Small bowel obstruction means the small intestine is partially or totally blocked. When this happens, the contents of the intestine cannot properly get out of the body. Stools, fluid, and gas build up inside the intestine. This is a potentially serious condition that requires urgent medical care.
Bowel obstruction may be caused by a mechanical problem. In this case, something inside the body blocks the movement of material through the intestine.
It can also be caused by
ileus, a slowing down or stopping of bowel activity. Ileus is a nonmechanical type of obstruction, which may also be referred to as pseudo-obstruction.
Mechanical small bowel obstruction may be caused by:
Adhesions—scar tissue left behind, in most cases by previous abdominal surgery
Ileus pain is often less severe than mechanical small bowel obstruction.
You will be asked about your symptoms and medical history. A physical exam will be done. The exam will include listening for bowel sounds in your stomach. Very high pitched bowel sounds heard through a stethoscope suggest mechanical bowel obstruction. Conversely, ileus often produces no bowel sounds.
Imaging tests are used to evaluate abdominal structures. These may include:
Treatment depends on the cause and severity of the obstruction. You will usually require treatment by a specialist. Your doctor will also treat you for any underlying conditions that contribute to small bowel obstruction.
Before any surgical treatment or procedure can begin, you may need to be stabilized. This may include:
Monitoring and IV fluids—Observation at a hospital may be needed to see if the blockage will get better on its own. No food will be allowed and fluids will be given through an IV.
Nasogastric tube—A tube is inserted through the nose and into the stomach to remove fluids and gas, which can promptly relieve pain and pressure. It will be left in place until the intestines are working well.
Catheterization—A tube is placed in the bladder to drain and test urine.
After the blockage is relieved, nutrition is given through an IV or feeding tube until you are able to eat solid foods. Other treatment for small bowel obstruction includes:
Medications may include:
Oral triple therapy—to reduce gas, bloating, and improve symptoms
Muscle stimulants—to promote muscle contraction in the intestine
Antibiotics—to treat bacterial infections
Surgery may be needed if you do not respond to medical treatment, or in the following circumstances:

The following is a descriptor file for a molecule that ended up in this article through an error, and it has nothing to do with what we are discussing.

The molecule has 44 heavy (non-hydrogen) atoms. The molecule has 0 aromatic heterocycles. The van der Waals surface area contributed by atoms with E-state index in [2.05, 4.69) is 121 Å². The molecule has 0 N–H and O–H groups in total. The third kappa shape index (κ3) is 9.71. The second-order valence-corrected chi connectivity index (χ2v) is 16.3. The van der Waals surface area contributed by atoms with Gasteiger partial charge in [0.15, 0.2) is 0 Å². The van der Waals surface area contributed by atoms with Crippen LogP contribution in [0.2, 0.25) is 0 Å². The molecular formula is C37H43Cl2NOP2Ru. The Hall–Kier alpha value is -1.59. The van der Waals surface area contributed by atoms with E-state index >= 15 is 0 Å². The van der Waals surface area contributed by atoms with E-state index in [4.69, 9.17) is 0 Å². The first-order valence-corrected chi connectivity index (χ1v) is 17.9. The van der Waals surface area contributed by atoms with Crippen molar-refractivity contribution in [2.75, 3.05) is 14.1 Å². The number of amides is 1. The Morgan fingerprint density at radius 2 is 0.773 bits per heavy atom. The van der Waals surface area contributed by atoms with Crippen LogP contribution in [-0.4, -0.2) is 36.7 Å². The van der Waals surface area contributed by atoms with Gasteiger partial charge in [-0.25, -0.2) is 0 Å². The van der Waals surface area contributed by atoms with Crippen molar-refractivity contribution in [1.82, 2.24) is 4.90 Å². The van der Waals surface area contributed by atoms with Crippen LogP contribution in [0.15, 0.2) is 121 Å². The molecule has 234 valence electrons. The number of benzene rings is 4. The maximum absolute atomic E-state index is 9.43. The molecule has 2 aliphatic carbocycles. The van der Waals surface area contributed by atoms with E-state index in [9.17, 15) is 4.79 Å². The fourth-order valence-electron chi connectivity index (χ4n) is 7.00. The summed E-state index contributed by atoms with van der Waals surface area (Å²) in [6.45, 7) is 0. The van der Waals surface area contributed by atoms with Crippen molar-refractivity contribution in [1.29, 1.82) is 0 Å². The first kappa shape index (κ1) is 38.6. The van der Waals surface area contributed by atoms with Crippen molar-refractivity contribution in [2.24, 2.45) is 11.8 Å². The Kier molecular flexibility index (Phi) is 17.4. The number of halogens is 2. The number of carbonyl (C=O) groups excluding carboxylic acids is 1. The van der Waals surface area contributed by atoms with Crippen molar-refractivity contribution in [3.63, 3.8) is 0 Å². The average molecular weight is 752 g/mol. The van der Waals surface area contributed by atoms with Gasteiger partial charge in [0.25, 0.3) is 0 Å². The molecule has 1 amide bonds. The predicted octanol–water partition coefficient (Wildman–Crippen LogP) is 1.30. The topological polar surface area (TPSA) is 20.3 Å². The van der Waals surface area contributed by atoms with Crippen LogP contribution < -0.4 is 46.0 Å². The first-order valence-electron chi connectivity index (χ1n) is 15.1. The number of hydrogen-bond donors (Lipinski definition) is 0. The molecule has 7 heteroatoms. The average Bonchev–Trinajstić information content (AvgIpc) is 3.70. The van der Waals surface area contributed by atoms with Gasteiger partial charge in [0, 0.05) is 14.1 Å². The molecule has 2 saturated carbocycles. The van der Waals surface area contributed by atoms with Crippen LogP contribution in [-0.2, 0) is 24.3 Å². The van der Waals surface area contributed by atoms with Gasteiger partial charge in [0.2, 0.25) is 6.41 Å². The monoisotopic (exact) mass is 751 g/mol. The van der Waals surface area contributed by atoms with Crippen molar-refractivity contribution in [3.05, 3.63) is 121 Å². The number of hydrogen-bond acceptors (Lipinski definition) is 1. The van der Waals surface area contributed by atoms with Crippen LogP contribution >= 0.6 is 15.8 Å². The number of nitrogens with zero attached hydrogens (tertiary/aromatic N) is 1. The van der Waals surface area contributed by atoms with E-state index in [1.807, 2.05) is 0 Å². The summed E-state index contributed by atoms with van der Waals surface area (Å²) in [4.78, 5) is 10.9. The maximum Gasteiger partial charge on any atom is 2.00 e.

Intestinal strangulation, which may be caused by volvulus or intussusception
Abdominal adhesions. National Institute of Diabetes and Digestive and Kidney Diseases website. Available at: https://www.niddk.nih.gov/health-information/digestive-diseases/abdominal-adhesions. Updated September 2013. Accessed January 9, 2018.
Bonin EA, Baron TH. Update on the indications and use of colonic stents. Curr Gastroenterol Rep. 2010;12(5):374-382.
Gastrointestinal complications—for health professionals (PDQ). National Cancer Institute website. Available at: https://www.cancer.gov/about-cancer/treatment/side-effects/constipation/gi-complications-hp-pdq. Updated May 10, 2017. Accessed January 9, 2018.
Intestinal pseudo-obstruction. National Institute of Diabetes and Digestive and Kidney Diseases website. Available at: http://www.niddk.nih.gov/health-information/health-topics/digestive-diseases/intestinal-pseudo-obstruction/Pages/facts.aspx. Updated February 2014. Accessed January 9, 2018.
Kulaylat MN, Doerr RJ. Small bowel obstruction. Available at: https://www.ncbi.nlm.nih.gov/books/NBK6873. Accessed January 9, 2018.
Last reviewed November 2018 by
EBSCO Medical Review Board
Daus Mahnke, MD
Last Updated: 12/20/2014
EBSCO Information Services is fully accredited by URAC. URAC is an independent, nonprofit health care accrediting organization dedicated to promoting health care quality through accreditation, certification and commendation.
This content is reviewed regularly and is updated when new and relevant evidence is made available. This information is neither intended nor implied to be a substitute for professional medical advice. Always seek the advice of your physician or other qualified health provider prior to starting any new treatment or with questions regarding a medical condition.
To send comments or feedback to our Editorial Team regarding the content please email us at email@example.com. Our Health Library Support team will respond to your email request within 2 business days.